AMD Ryzen in 2018
Spoilt for choice
AMD has had an eventful 2018. Hot on the heels of the launch of its second-generation Ryzen processors and Ryzen APUs with Vega graphics, the chipmaker launched its refreshed Threadripper line-up, helmed by the 32-core Threadripper 2990WX.
The company now has something for pretty much any segment of the market, regardless of whether you’re looking to build a low-cost productivity machine, game, or work with character modeling.
That said, the new Ryzen chips and Raven Ridge APUs comprise a total of six processors, and that’s what we’re going to be focusing on today. While it’s pretty obvious who Threadripper is for, namely, hardcore gamers and serious enthusiasts, the mainstream Ryzen chips cater to a much broader swath of consumers who may have a harder time settling on the right chip.
For starters, the biggest divide sits between the Pinnacle Ridge Ryzen processors and Raven Ridge APUs. In the following paragraphs, we’ll talk about the differences between the two, their respective chip designs, and key new features before moving on to the performance numbers.
Zen meets Vega
AMD has made available two Raven Ridge APUs, the S$145 Ryzen 3 2200G (3.5GHz, 4MB L3 cache) and S$237 Ryzen 5 2400G (3.6GHz, 4MB L3 cache). Both of these are quad-core chips, but the Ryzen 5 2400G supports simultaneous multi-threading for a total of 8 threads.
Compared to the Ryzen 3 1200 (3.1GHz, 8MB L3 cache) and Ryzen 5 1400 (3.2GHz, 8MB L3 cache), the Raven Ridge chips sport higher base and boost clocks, which will help in applications that are sensitive to clock speeds, such as games.
Here's an overview of their specifications:
|Cores/Threads||Base/Boost Frequency||Graphics Model||Graphics Core Count||Max. GPU Clock||L2/L3 cache||TDP||Price (SGD)|
|Ryzen 5 2400G||4/8||3.6GHz/3.9GHz||Radeon Vega 11 Processor Graphics||11||1,250MHz||6MB||65W||$234|
|Ryzen 3 2200G||4/4||3.5GHz/3.7GHz||Radeon Vega 8 Processor Graphics||8||1,100MHz||6MB||65W||$144|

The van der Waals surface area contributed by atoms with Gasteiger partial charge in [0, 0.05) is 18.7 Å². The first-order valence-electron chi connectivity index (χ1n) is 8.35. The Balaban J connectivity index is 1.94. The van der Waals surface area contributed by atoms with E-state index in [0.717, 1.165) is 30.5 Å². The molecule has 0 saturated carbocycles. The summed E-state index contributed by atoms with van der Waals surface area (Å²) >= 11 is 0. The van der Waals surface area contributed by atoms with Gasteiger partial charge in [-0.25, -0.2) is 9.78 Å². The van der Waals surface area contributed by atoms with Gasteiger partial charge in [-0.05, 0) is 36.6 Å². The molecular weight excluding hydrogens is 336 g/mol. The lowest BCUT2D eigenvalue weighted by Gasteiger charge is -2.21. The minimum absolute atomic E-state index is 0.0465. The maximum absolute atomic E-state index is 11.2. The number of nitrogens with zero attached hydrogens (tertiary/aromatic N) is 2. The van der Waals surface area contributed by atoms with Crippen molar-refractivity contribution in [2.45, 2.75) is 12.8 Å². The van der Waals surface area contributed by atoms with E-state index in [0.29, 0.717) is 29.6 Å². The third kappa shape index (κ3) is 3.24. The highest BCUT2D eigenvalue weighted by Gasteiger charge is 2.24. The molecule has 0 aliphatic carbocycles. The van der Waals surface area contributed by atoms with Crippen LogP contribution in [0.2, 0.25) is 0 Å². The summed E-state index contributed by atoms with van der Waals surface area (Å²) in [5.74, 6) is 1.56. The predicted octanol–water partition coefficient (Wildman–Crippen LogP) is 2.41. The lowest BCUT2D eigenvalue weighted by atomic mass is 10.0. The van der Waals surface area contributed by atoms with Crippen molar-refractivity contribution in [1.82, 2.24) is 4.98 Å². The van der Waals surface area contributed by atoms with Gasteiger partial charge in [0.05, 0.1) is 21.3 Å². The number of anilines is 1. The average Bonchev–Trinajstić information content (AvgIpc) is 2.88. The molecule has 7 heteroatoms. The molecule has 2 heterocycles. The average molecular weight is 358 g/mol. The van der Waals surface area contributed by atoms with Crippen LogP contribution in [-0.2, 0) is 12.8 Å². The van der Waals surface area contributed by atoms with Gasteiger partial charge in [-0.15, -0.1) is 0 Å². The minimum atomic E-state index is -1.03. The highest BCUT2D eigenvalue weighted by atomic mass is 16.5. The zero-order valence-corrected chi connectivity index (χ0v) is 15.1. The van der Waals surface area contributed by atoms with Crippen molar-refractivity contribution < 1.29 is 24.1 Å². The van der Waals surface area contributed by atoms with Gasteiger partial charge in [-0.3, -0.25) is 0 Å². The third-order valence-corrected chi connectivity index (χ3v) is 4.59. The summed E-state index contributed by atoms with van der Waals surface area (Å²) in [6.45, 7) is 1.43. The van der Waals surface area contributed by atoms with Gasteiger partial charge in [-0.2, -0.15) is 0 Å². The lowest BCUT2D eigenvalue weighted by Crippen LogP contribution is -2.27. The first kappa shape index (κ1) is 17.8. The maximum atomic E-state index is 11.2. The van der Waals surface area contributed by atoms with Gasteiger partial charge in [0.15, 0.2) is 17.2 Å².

We've already covered the basics in this article looking at their graphics performance, but here's a recap anyway.
The basic building block of the Zen microarchitecture is a quad-core CPU complex (CCX), where each CCX houses 8MB of L3 cache. This comes together with another quad-core CCX to form an 8-core Zeppelin die.
The Raven Ridge APUs use the same underlying approach, but with key differences. Instead of a 2+2 design where two cores are symmetrically disabled across two CCXs, both chips use a single CCX configuration and a 4+0 design.
In addition, there's less L3 per core – 1MB instead of 2MB – so you get a total of 4MB of L3 cache instead of 8MB.
One benefit of having all four active cores in the same CCX is the possibility of reduced latency because any application that uses multiple cores will not have to use the Infinity Fabric interconnect to talk to cores and cache on another CCX.
The Vega graphics engine sits where the second CCX would have been, effectively combining Zen cores with Vega graphics on the same piece of silicon.
The Zen core complex and Vega graphics are linked together via AMD's Infinity Fabric, which in turn also services clients like the multimedia engines, display engine, DDR4 memory controllers, and the I/O and system hub.
Finally, the Raven Ridge chips are based on a 14nm+ FinFET process that is a density-optimized version of the 14nm node it was using before. This is different from the 12nm LP process that AMD's Pinnacle Ridge chips are using.
Zen+ is a new and better Zen